On Thursday afternoon, around 50 individuals gathered in the parking lot of Homrich, a Detroit company contracted by the Detroit Water and Sewage Department to shut off the water supply of customers that are over two months past due on their bills. At least nine of the protesters were arrested and charged with disorderly conduct for stopping the company’s trucks from leaving the parking lot; they were later released on bail.
Protesters claim this is just the first in what will be a stream of resistance should the city not show more leniency to its residents. They argue that with the city’s high poverty rate of 44% and water bills that are higher than the national average, alternative means of lowering the municipality’s $175 million unpaid bills amount should be explored.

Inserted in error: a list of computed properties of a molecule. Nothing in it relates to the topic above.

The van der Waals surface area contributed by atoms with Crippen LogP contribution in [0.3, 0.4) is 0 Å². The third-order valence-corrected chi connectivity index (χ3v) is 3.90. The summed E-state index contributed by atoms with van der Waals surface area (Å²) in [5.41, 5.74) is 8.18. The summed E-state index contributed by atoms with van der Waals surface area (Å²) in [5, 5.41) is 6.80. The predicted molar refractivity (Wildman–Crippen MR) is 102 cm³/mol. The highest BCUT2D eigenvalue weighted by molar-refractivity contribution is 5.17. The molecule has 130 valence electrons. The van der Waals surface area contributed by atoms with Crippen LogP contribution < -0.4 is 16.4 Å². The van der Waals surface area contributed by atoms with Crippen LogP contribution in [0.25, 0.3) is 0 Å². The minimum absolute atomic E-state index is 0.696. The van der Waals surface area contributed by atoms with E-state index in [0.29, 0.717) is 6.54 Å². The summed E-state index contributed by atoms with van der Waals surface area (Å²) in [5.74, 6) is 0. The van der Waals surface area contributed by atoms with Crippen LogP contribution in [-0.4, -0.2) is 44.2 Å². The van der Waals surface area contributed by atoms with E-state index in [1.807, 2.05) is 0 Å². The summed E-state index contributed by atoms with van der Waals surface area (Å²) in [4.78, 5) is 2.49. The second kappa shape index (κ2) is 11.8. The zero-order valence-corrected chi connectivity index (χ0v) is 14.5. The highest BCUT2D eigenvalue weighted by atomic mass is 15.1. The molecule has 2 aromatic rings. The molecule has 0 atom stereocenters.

For example, while the average resident behind on their bill by two months owes $150, the state of Michigan owes $70,000 and a local large golf course owes over $400,000. Protesters believe that these entities should be the ones hounded for repayment, while residents should be allowed to enter some type of repayment plan, allowing them the continued use of what should be a basic human right, water.
The protest has prompted the water provider to announce a fund to help struggling customers, although shut-offs are likely to continue for some of them.
Read more at Al Jazeera.